Because the offense ranks last in scoring (12.1 points per game) and the defense
no longer generates as many turnovers as it used to while failing to score a
touchdown, it's a predictable formula for losing.
Baltimore (2-6) has produced only nine takeaways compared to 17 midway through last season. Last season, the Ravens finished with 21 interceptions and scored seven defensive touchdowns.
"It's frustrating because we've got to play a perfect game and it's hard to play a perfect game," cornerback Samari Rolle said. "We haven't been making turnovers and when you don't do those things it's hard to win. It's tough to swallow. Your record is who you are.
"We're still striving to be the No. 1 defense. If we go 4-12 and finish No. 1 in defense, it's something to be proud of. Nobody's quitting."
With middle linebacker Ray Lewis and safety Ed Reed sidelined with injuries, the Ravens are bereft of the last two NFL Defensive Players of the Year. They're also lacking in the turnover department where they have just four interceptions and five fumble recoveries.
A year ago, Reed intercepted nine passes and returned one an NFL-record 106 yards. This year, Baltimore ranks last in the AFC with a minus-8 turnover differential.
Although the Ravens allow only 99 rushing yards and 163.5 passing yards per contest, they have registered only 19 sacks. That's a far cry from the mayhem predicted when Rex Ryan was promoted to defensive coordinator.
Is it time to gamble on defense since the offense hasn't proven it can score with any regularity?
"You've got to be careful with that," Ravens coach Brian Billick said. "It would be great to score, but you can't come out of structure. We have not given up a lot of big plays.
"You want to maintain that, but you want the other, too. So, it's a fine line to walk sometimes."
The Ravens are far from satisfied even though they rank third overall in yards allowed per play (4.4) and first in the AFC in total defense (262.5 yards per game). However, they are only 28th in interception percentage and 16th in sacks per play.
There's virtually no way to consciously create a turnover other than anticipating quarterbacks' eye movement in pass coverage or making a concerted effort to strip the football away from a fumble-prone running back. Scoring is another unpredictable matter altogether.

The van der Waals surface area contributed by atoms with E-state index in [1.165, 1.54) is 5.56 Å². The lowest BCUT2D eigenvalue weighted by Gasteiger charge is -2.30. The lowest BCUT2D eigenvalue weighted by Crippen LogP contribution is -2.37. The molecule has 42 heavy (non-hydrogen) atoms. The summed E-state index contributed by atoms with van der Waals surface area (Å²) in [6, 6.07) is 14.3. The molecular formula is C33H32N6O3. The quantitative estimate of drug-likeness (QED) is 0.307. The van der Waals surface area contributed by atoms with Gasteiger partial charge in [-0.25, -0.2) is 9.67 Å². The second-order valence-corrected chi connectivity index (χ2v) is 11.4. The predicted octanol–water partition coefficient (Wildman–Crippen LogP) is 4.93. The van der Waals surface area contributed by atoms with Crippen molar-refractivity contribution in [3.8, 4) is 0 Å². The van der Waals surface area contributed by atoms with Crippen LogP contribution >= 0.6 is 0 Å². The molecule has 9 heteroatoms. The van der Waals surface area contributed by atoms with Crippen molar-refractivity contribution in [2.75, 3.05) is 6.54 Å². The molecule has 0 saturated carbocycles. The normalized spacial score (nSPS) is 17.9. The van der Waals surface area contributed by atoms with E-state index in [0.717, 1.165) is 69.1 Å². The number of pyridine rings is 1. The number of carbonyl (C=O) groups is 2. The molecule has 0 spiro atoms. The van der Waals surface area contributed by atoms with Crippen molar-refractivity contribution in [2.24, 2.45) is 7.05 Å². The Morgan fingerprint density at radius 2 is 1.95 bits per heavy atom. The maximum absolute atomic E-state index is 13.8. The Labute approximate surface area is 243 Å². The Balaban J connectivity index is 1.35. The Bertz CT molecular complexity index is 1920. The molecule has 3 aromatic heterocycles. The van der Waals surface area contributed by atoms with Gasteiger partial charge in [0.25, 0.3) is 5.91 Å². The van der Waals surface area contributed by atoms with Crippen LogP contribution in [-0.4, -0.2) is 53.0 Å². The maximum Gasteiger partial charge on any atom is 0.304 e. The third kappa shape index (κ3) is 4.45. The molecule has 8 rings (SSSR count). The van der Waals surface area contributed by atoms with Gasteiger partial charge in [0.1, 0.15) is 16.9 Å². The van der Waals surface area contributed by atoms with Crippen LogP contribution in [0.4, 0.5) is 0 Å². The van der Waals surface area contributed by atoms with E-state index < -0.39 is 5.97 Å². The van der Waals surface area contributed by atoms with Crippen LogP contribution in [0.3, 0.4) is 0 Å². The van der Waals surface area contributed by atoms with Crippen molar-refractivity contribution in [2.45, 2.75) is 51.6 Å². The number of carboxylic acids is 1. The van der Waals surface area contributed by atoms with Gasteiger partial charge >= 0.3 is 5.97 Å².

"You can't say, ‘OK, this is going to be a turnover defense for a score,'" Billick said. "You just play good defense, you be where you're supposed to be and those things tend to come to you.
"They haven't in the first half of the season and that's certainly part of our equation for success. We have to get back to that."
While controlled aggression has worked to an extent, it might be time for desperate measures considering the offensive ineptitude and the team's dire record.
"At some point you have to be like, ‘Oh well,'" Rolle said. "You got to try something."
When asked if he's reached that point of frustration yet, Rolle replied; "Not yet."
In a 21-9 loss to the Bengals, Baltimore failed to capitalize on four Cincinnati fumbles and only recovered one.
Meanwhile, Baltimore ranks 22nd in third-down defense, allowing a 37.4 percent conversion rate (46 out of 123).
The defense appears to be the main aspect of the team, besides a solid special teams unit, that's capable of playing winning football.
"I don't want to get into separating what's playoff-caliber and what isn't in the same team," Billick said. "We've done some good things defensively. There are some things we need to improve on.
"We need more turnovers. We need to get them off the field on third down. There are a number of things obviously that I'm pleased our defense is doing."
In addition to being a long time contributor to RavensInsider, Aaron Wilson writes for the Carroll County Times in Westminster Maryland.
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